1997 George J. Jones

Top Tri-Citian honored — George J. Jones humbly accepts annual award

This story was published April 27, 1997, Tri-City Herald

By MELISSA O’NEIL Herald staff writer

Persistent, yet soft-spoken.

Well known, yet behind the scenes.

George J. Jones is a modest man, and Saturday he’d planned to go trout fishing. Instead, friends baited him into going to the 1997 Tri-Citian of the Year banquet.

There, he was the catch.

“I’m very humble, I don’t deserve to be up here,” Jones said, minutes after he figured out he was the anonymous honoree.

Before the audience of 360 at the Pasco Red Lion Inn, Jones said he saw other people whose services to the community were equally noteworthy.

“I’ve just had longer to do it,” the 80-year-old said with a smile.

Then he realized what the announcement meant for the motor home already packed and ready to go. “Gosh, I won’t have time to go fishing at all.”

Jones lives in Kennewick with his wife of 58 years, Maxine. Their daughters George-Anne Kintzley of Kennewick and Penny Bayman of Everett, and his grandson Roy Kintzley, gathered on the stage while Jones accepted the honor. Also at the event were sons-in-law Dale Kintzley and Robert Bayman. Unable to attend were grandsons Rance Bayman and Lee Bayman and a 2-month-old great-grandson.

The award, sponsored by the area’s five Rotary Clubs, is given annually to the Tri-Citian who epitomizes “service above self” and has demonstrated outstanding leadership and contribution to positive development, economic growth and the quality of life in the Tri-Cities.

The Rotary clubs sponsor the award and the nomination process, but the recipient is picked by an independent committee.

Guest speaker Lee Bussard of Bellevue spoke – and joked – about the challenges he faces because of cerebral palsy. And how, despite his speech impediment and awkward gait, he’s not that different from other people.

“Whenever we deal with adversity, we grow longer legs for greater strides,” he said.

Jones is credited with helping the community and individuals take such strides.

He was nominated by Gary and Janet McEachern of Richland. Nine letters were submitted on Jones’ behalf, written by six previous award winners and three people who have seen his volunteerism firsthand.

“The original motto of Rotary International was, ‘He profits most who serves best.’ George is the richest man we know in our community in this aspect,” the McEacherns wrote in their nomination.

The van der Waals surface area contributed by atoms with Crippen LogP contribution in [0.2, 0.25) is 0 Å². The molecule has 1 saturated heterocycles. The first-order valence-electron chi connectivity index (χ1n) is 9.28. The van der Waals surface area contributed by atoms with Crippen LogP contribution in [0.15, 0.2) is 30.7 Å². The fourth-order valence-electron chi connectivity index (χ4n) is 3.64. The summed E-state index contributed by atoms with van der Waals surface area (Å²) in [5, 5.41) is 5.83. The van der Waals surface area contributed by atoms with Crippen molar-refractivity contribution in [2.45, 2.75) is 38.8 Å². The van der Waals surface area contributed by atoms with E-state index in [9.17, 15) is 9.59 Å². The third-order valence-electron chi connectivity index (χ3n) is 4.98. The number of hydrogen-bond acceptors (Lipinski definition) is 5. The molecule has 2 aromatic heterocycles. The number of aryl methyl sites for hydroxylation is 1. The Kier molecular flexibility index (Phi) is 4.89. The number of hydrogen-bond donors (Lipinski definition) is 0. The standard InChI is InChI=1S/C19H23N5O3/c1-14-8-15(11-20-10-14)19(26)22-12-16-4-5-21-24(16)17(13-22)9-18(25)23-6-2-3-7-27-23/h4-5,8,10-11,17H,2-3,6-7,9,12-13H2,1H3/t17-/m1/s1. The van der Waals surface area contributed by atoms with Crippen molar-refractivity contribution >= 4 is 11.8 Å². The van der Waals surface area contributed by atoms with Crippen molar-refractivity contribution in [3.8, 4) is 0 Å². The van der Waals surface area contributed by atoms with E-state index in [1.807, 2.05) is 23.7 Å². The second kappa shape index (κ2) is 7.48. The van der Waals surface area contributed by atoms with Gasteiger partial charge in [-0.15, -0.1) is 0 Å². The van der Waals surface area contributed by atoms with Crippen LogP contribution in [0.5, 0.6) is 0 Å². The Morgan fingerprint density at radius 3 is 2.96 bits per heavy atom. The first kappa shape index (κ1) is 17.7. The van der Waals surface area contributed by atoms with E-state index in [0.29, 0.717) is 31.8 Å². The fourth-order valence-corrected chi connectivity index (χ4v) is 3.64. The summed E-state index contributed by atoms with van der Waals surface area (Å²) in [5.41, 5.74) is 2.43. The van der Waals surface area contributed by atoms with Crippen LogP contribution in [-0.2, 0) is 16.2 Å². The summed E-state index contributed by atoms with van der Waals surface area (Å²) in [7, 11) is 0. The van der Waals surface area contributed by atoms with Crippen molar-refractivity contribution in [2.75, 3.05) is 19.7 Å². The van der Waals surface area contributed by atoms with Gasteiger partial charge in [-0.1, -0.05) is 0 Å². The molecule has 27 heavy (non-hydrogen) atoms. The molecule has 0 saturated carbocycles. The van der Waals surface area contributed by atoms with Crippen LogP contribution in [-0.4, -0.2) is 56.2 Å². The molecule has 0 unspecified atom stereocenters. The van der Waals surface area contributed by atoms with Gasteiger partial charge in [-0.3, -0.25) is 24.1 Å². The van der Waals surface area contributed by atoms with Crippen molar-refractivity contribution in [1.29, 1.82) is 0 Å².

George and Maxine Jones moved to the Tri-Cities in 1947. They built a frozen-food locker rental business at 15 E. First Ave. in downtown Kennewick and lived in the apartments upstairs. After the 1948 flood, they expanded into meat cutting. They sold the business in 1975. It’s now Chuck’s Meat and Lockers.

The letters written about George Jones show his dedication to improving the Tri-Cities’ quality of life – from smiling at people while manning the Benton-Franklin County Fair entry gate to his instrumental role in gathering $200,000 for the East Benton County Historical Museum in downtown Kennewick.

The community’s health – physical and economic – has been his focus.

n He was key in raising money for construction of the Tri-Cities Cancer Center, Kennewick General Hospital and the Kennewick Family Medicine clinic.

n He is in his 12th year as a Port of Kennewick commissioner, was a Consumer Credit Counseling Service board member for 10 years and was a volunteer business counselor with the Service Corps of Retired Executives.

Last year, Jones was awarded the DeMolay Legion of Honor by unanimous vote of the International Supreme Council of the Order of DeMolay. The award is the 3-million-member group’s highest honor for service to humanity. Also among Jones’ honors is the 1978 Kennewick Man of the Year award.

Perhaps lesser known examples of Jones’ service include:

n Arranging for collection of coins thrown into the Columbia Center mall’s fountains, which are donated to Shriners Hospital in Spokane. Each month, he and Maxine clean, count and roll the coins before taking them to the bank. He also collects change from battery-operated piggy banks placed in 25 Tri-City businesses. The efforts raise about $20,000 a year.

n Introducing the Pacific Northwest’s first Shriners screening clinic, to help find children in need of the medical care. He also drives children to the Spokane hospital when they have outpatient care appointments but no way to get there.

Thomas Moak, past president of the Kennewick Kiwanis, said Jones doesn’t join such organizations to “toot his own horn, but joins in order to serve his community.

“No job is too big or too small for George,” Moak wrote. “Because he does not do projects to make a big name for himself, he does not always get the credit that he deserves for his hard work.

“Much of what we take for granted here in the Tri-Cities is due to the persistence and leadership of George Jones. He has worked extremely hard and successfully so that others might find the Tri-Cities a better place to live.”

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